• As = 0, when cos kx = 0 i.e., kx = π/2, 3π/2…………
    i.e., x = λ/4, 3λ/4……………….[as k = 2π/λ]

These points are called nodes and spacing between two nodes is λ/2.

  • As is maximum, when cos kx is max

i.e., kx = 0, π , 2π, 3π i.e., x = 0, λl/2, 2λ/2…. It is clear that antinode (where As is maximum) are also equally spaced with spacing λ/2.

  • The distance between node and antinode is λ/4 (see figure)


When a string vibrates in one segment, the sound produced is called fundamental note. The string is said to vibrate in fundamental mode.

The fundamental note is called first harmonic, and is given by, where v = speed of wave.

If the fundamental frequency be then , , … are respectively called second third, fourth … harmonics respectively.

If an instrument produces notes of frequencies …. where ….., then is called first overtone, is called second overtone, is called third overtone … so on.

Harmonics are the integral multiples of the fundamental frequency. If ν0 be the fundamental frequency, then nν0 is the frequency of nth harmonic.

Overtones are the notes of frequency higher than the fundamental frequency actually produced by the instrument.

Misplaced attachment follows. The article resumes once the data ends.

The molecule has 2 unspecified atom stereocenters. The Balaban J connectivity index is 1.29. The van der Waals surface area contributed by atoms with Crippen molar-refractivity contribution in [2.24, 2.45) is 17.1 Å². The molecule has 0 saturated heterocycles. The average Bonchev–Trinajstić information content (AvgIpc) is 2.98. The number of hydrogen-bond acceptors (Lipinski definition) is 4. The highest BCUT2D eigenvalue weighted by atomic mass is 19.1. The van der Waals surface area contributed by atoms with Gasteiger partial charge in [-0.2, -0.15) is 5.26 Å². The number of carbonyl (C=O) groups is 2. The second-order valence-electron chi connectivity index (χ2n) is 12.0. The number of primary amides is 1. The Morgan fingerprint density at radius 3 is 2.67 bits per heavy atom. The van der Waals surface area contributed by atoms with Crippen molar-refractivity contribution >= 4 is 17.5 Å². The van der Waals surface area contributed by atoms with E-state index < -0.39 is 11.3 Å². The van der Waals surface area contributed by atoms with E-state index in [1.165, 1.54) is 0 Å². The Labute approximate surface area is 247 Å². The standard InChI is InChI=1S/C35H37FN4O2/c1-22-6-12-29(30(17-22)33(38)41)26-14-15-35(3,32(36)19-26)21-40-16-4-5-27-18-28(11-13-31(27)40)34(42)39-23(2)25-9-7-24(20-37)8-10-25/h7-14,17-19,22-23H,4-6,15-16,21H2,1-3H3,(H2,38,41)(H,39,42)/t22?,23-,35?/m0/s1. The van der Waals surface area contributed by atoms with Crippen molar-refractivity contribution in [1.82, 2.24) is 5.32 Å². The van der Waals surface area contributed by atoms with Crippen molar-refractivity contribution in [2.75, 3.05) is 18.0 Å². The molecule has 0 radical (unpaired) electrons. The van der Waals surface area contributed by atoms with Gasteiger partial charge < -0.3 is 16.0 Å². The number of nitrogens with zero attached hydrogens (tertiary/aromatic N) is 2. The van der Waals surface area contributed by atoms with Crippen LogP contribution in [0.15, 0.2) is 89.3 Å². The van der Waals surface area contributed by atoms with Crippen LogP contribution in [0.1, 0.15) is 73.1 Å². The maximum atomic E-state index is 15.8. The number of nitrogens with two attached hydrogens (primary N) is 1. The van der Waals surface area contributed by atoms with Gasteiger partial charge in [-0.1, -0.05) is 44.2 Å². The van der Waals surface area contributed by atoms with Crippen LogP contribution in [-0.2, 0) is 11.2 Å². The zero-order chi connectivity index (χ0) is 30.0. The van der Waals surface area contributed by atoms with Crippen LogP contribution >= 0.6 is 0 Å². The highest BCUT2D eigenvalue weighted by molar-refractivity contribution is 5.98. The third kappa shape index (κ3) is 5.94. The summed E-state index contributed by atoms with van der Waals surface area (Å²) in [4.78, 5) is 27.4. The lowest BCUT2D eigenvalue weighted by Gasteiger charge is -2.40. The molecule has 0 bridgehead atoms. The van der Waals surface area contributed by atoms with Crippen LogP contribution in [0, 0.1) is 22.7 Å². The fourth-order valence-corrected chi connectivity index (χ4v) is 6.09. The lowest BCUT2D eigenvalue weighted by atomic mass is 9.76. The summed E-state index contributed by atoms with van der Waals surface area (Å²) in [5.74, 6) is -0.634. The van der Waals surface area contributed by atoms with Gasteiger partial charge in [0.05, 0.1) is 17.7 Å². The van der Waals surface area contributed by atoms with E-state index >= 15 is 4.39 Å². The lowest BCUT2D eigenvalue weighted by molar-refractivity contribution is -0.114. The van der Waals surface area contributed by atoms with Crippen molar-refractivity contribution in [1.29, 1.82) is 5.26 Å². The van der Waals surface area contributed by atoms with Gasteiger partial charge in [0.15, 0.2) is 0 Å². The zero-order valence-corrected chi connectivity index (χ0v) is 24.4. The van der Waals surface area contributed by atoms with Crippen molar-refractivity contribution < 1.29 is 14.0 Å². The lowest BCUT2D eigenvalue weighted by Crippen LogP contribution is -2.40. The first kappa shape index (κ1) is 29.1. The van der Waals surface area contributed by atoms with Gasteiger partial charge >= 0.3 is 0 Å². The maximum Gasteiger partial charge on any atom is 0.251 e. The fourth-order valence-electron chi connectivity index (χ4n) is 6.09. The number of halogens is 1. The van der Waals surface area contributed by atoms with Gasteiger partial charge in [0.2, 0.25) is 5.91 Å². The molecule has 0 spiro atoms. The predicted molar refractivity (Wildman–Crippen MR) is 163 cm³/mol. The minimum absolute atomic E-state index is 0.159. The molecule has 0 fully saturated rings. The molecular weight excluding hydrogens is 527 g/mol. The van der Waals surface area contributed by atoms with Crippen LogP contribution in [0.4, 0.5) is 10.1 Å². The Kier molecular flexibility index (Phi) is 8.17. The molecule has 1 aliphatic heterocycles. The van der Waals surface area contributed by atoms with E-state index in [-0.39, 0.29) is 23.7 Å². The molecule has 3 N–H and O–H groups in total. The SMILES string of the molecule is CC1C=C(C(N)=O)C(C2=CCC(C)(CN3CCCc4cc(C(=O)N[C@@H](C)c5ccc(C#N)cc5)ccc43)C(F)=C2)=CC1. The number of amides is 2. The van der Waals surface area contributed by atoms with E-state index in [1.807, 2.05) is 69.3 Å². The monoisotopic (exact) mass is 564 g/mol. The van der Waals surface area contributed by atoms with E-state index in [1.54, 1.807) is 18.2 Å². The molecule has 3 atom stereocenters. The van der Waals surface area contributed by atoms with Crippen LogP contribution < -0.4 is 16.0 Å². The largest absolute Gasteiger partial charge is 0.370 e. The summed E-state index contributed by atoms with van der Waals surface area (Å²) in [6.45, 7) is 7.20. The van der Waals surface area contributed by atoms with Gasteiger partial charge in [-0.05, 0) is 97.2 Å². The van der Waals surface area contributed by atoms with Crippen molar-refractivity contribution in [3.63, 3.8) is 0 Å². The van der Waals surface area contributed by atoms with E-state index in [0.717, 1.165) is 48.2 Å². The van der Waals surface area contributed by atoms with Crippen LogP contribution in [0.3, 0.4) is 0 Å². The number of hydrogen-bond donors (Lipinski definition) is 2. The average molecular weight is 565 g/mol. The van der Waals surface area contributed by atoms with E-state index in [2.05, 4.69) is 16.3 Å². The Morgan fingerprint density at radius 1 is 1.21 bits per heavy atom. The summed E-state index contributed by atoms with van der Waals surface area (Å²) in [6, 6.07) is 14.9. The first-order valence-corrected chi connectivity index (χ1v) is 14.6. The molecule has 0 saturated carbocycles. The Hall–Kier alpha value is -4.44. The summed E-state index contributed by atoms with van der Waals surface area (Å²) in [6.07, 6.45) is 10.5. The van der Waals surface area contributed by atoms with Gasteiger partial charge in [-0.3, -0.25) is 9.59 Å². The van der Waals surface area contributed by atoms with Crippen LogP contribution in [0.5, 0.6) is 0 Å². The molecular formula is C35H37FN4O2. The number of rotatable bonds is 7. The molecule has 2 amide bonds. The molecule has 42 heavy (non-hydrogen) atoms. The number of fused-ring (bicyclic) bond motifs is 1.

In the strings all harmonics are produced.


In the open organ pipe all the harmonics are produced.In an open organ pipe, the fundamental frequency or first harmonic is  , where v is velocity of sound and l is the length of air column

[see fig. (a)] (a)

,  (b)  , (c) ,

Similarly the frequency of second harmonic or first overtone is [see fig (b)],  Similarly the frequency of third harmonic and second overtone is [(see fig. (c)] Similarly ….In the closed organ pipe only the odd harmonics are produced. In a closed organ pipe, the fundamental frequency (or first harmonic) is (see fig. a)(a)

   (b)   (c)